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89-year-old retiree earns Ph.D. in physics from Ivy League school

89-year-old earns Ph.D.
89-year-old earns Ph.D. 01:51

Graduating from an Ivy League school is an impressive accomplishment for anyone. But for Manfred Steiner, graduating from Brown University in Rhode Island is monumental. Steiner had always dreamed of becoming at physicist. So at age 70, he started taking classes at Brown, CBS affiliate WPRI reports.

Steiner, now 89, already has a medical degree, which he earned because his family encouraged him to pursue that instead of physics. He went on to earn a Ph.D. in biochemistry, then became a hematologist and researched blood disorders at the school. He also served as the head of the hematology section of Brown's medical school.

But when he retired 19 years ago, he did't want retirement to stop him from living his dream. He started taking physics classes at Brown. Why this field? "Precision," he said.

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Steiner, now 89, is already quite accomplished with a medical degree. But at 70, he decided to go back to school. WPRI

"In medicine, I always felt there were so many variables," Steiner told WPRI. "In physics, there are some variables, a lot of them actually, but you can go to a precision that is unmatched anywhere in the other scientific world."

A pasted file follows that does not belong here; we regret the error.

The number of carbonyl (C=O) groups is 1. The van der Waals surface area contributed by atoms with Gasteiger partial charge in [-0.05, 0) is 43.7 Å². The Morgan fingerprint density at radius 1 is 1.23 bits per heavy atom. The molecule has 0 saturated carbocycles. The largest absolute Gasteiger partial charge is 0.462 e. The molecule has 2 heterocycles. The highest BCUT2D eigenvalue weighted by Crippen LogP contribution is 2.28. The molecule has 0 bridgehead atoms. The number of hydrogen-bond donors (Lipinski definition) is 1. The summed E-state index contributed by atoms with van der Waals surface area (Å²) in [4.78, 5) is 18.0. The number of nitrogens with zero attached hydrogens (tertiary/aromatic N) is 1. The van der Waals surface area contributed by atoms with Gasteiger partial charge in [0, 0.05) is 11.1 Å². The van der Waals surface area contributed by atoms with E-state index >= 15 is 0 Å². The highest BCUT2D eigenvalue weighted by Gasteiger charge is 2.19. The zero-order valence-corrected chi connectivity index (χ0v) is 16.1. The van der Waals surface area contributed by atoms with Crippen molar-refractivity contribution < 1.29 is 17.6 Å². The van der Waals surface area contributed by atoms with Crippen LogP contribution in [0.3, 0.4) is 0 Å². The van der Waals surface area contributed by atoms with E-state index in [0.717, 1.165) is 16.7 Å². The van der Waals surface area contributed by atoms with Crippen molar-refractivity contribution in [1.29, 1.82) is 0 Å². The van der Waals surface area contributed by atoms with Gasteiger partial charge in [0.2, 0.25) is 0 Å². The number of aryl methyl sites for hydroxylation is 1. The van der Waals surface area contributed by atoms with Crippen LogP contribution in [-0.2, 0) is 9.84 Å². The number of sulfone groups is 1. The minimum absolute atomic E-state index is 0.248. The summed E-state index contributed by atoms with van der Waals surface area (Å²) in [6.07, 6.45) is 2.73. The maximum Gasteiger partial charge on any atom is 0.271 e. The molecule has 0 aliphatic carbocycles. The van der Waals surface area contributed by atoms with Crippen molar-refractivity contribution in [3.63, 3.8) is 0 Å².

At 70 he began taking one or two classes a semester and eventually made it to graduate school. "I thought, 'Why not continue now? I might as well get a Ph.D.'"

"It has always been my dream," he said. "I wanted this."

This year, Steiner defended his thesis, "Corrections to the Geometrical Interpretation of Bosonization," which officially earned him his Ph.D. in physics.

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"It has always been my dream," Steiner said about his physics degree. "I wanted this." WPRI

"I was elated, I was, really," he said. "I mean, I said, 'I made it! I really made it.'" 

As for going for a third Ph.D. in his 90s, Steiner has no plans. "There are other subjects that I was interested in — philosophy, history — but I said, 'No, it's enough.' Now I've reached what I've always wanted. Now I want to do it," he said. "I know I'm going to be 90 soon, but physics is what interests me, and this is what I want to end my life with."

Steiner's advice for other retirees is to keep your mind sharp by giving yourself new things to ponder. Now, he's pondering whether or not he'll walk at the commencement ceremony next spring, WPRI reports.

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